TLS 2020 | Why New Silk Roads?

Since 2016, the annual Transcultural Leadership Summit has become one of the foremost events aimed at tackling the increasingly important questions and challenges of leadership in a globalized world. Following the great success of recent conferences, we once again invite experts from various fields to engage in dialogue with practitioners, academics, and students from all over the world. We believe that a better understanding of transculturality will help to build global leaders. Driven by this ambition, the fifth Transcultural Leadership Summit will take place on 5 and 6 November at Zeppelin University, in Friedrichshafen on the shores of Lake Constance.

As a group of enthusiastic students led by Professor Josef Wieland, Director of the Leadership Excellence Institute Zeppelin, we are proud to create a platform where economic, cultural, societal and political aspects of topical global issues are discussed. This year’s Summit will focus from a European perspective on the emergence of new economic areas and on the indubitably most prominent attempt to create such an area, the New Silk Road, initiated by China in 2013.

As an ambitious project, the New Silk Road creates global value chains in a network that connects Europe, Asia, and Africa and that is characterised by maximum diversity in languages, traditions, values, as well as political, social, and economic systems and settings. As one of the most fascinating and risky developments driving the formation of a global society, this initiative not only seeks the economic integration of more than 70 countries, but also involves manifold political and cultural challenges. Accordingly, it represents a global economic, political, social, and cultural experiment with potentially beneficial but also potentially disruptive consequences for all involved.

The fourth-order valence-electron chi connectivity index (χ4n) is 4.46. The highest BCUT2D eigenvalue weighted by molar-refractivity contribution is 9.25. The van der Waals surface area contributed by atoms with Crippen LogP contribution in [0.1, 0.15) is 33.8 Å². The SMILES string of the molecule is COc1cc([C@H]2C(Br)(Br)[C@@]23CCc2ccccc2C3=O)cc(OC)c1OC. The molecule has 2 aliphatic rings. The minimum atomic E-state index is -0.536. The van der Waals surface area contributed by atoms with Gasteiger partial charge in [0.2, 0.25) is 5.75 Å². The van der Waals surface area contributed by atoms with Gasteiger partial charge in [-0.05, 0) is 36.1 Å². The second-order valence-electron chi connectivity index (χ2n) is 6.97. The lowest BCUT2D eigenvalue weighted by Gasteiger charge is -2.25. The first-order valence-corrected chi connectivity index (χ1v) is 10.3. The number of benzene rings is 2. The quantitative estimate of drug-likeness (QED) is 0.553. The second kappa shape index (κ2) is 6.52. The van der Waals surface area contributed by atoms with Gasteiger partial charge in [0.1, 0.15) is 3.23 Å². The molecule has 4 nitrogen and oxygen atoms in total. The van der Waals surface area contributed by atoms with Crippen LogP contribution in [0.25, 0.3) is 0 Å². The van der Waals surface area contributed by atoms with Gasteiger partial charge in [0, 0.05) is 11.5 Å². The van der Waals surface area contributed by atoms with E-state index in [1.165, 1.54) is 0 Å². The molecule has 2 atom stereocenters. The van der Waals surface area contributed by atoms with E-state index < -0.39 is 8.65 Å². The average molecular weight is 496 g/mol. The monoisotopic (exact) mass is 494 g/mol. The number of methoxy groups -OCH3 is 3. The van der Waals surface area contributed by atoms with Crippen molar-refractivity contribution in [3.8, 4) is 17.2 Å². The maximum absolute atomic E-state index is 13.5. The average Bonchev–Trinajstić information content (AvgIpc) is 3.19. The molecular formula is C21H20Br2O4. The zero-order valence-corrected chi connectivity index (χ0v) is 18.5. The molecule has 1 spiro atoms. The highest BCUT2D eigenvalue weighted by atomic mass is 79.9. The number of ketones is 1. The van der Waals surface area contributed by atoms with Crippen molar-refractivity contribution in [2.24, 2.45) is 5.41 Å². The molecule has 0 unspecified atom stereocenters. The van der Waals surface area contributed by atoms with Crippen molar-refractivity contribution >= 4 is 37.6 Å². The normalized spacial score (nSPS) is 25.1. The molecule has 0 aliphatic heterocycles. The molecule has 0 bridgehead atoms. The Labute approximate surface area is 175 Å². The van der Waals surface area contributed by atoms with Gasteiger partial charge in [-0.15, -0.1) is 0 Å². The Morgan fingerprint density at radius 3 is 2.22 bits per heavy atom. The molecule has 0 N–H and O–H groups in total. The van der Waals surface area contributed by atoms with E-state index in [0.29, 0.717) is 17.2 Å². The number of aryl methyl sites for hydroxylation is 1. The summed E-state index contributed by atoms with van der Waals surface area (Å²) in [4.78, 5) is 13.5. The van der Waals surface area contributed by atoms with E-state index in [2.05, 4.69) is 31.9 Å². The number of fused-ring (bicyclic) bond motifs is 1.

Following the theme of last year’s Transcultural Leadership Summit, Europe, we want to focus on the European perspective: regarding the New Silk Roads’ geo-political and economic implications for, on the one hand, Europe’s and the EU’s role in the world and, on the other hand, for Europe’s coherence as a political and economic regional network. Against this background it is important to contribute understanding of what the New Silk Road means in economic, political and cultural terms for the European countries involved. Accordingly, our focus is on the transcultural nature, on the determinants and functional conditions of such projects as global communities of practice. We combine academic input, case studies as well as cultural projects to provide a multi-perspective arena for discussion, exchange and learning.